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How to access extension of UIColor in SWIFT?

Posted by: admin November 30, 2017 Leave a comment

Questions:

i am very new to swift and trying to create an extension of UIColor class as

extension UIColor{

    func getCustomBlueColor() -> UIColor{

    return UIColor(red:0.043, green:0.576 ,blue:0.588 , alpha:1.00)

    }

After this i accessed the method as

btnShare.setTitleColor(UIColor.getCustomBlueColor(**UIColor**), forState: UIControlState.Normal)

I dont know what I should pass as an argument to this statement.

Answers:

You have defined an instance method, which means that you can call
it only on an UIColor instance:

let col = UIColor().getCustomBlueColor()
// or in your case:
btnShare.setTitleColor(UIColor().getCustomBlueColor(), forState: .Normal)

The compiler error “missing argument” occurs because
Instance Methods are Curried Functions in Swift,
so it could equivalently be called as

let col = UIColor.getCustomBlueColor(UIColor())()

(But that would be a strange thing to do, and I have added it only to
explain where the error message comes from.)


But what you really want is a type method (class func)

extension UIColor{
    class func getCustomBlueColor() -> UIColor{
        return UIColor(red:0.043, green:0.576 ,blue:0.588 , alpha:1.00)
    }
}

which is called as

let col = UIColor.getCustomBlueColor()
// or in your case:
btnShare.setTitleColor(UIColor.getCustomBlueColor(), forState: .Normal)

without the need to create an UIColor instance first.

Questions:
Answers:

With Swift 3, predefined UIColors are used accordingly:

var myColor: UIColor = .white // or .clear or whatever

Therefore, if you want something similar, such as the following…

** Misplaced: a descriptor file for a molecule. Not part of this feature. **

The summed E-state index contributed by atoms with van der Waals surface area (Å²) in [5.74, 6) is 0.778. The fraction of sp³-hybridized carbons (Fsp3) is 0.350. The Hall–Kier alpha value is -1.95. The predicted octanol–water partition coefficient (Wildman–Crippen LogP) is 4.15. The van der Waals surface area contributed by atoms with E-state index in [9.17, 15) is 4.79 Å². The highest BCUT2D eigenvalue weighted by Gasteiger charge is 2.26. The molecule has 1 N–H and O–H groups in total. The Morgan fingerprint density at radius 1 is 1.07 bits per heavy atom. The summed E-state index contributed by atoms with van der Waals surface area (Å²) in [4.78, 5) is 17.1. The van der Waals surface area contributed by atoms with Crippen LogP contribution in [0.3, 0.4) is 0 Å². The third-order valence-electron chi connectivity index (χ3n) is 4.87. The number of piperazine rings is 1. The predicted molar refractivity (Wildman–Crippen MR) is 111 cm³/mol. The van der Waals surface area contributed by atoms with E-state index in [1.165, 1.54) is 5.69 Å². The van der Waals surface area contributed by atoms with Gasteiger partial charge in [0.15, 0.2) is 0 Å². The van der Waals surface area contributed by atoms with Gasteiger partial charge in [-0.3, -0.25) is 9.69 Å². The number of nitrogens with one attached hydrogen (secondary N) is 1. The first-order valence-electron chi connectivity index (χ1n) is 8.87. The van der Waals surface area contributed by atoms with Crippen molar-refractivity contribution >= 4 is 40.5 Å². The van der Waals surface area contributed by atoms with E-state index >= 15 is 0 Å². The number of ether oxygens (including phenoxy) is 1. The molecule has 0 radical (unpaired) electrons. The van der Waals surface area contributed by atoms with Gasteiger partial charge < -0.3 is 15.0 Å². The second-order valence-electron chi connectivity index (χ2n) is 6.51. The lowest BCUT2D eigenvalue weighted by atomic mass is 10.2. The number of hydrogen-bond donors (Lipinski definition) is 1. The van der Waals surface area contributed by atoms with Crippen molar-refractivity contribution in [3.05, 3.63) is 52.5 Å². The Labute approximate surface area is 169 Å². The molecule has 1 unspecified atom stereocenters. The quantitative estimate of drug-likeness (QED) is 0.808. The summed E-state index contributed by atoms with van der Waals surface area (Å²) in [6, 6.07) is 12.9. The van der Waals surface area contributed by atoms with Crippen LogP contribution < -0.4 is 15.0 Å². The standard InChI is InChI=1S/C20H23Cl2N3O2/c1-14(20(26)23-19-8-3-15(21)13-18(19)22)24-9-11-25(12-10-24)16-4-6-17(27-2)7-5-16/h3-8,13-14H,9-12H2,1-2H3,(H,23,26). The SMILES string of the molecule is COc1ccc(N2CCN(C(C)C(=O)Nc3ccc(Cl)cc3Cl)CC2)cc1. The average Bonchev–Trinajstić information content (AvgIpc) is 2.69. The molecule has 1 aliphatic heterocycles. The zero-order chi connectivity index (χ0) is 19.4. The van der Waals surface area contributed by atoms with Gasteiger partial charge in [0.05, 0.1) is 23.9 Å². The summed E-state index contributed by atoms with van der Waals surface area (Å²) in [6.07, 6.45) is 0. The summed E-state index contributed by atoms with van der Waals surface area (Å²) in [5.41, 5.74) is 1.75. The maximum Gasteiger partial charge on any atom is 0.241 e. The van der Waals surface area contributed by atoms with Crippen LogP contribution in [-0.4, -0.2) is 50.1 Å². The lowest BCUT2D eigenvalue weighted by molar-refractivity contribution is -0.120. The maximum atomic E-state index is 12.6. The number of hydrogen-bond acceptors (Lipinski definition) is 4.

var myColor: UIColor = .myCustomColor

…then, you would define the extension like so:

extension UIColor
    {
    public class var myCustomColor: UIColor
        {
        return UIColor(red: 248/255, green: 248/255, blue: 248/255, alpha: 1.0)
        }
    }

In fact, Apple defines white as:

public class var white: UIColor

Questions:
Answers:

Swift 3:

extension UIColor {
   static let myBlue = UIColor(red:0.043, green:0.576 ,blue:0.588, alpha:1.00) 
}

Use:

btnShare.setTitleColor(.myBlue, for: .normal)

Or

self.view.backgroundColor = .myBlue

Questions:
Answers:

You just need to change your statement like,

 btnShare.setTitleColor(UIColor().getCustomBlueColor(), forState:.Normal)

More detailed explanation is here.

Questions:
Answers:

You defined a instance function. It means you need an instance of UIColor in case to use getCustomBlueColor()-method.

It looks like you want to have a class method, instead of the instance method. So you have to change your definition like this:

extension UIColor{
    class func getCustomBlueColor() -> UIColor{
        return UIColor(red:0.043, green:0.576 ,blue:0.588 , alpha:1.00)
    }
}

Note the ‘class’ before func, so the method is now accessible as a class method.

The same story using class methods in a structure:

struct MyColors{
    static func getCustomBlueColor() -> UIColor{
        return UIColor(red:0.043, green:0.576 ,blue:0.588 , alpha:1.00)
    }
}
let color = MyColors.getCustomBlueColor()

If you just want to have a class with some color definitions, I recommend you to use a struct over a class or extension:

struct MyColors{
    static var getCustomBlueColor = { return UIColor(red:0.043, green:0.576 ,blue:0.588 , alpha:1.00) }
}
let color = MyColors.getCustomBlueColor()

Questions:
Answers:

Could use a computed property:

extension UIColor {
  var customBlueColor: UIColor {
    return UIColor(red:0.043, green:0.576 ,blue:0.588 , alpha:1.00)
  }
}

And then to call it:

UIColor().customBlueColor

Questions:
Answers:

Swift:

extension UIColor {
    open class var yourOrange: UIColor {
        return UIColor.init(colorLiteralRed: 0.988, green: 0.337, blue: 0.063, alpha: 1)
    }
}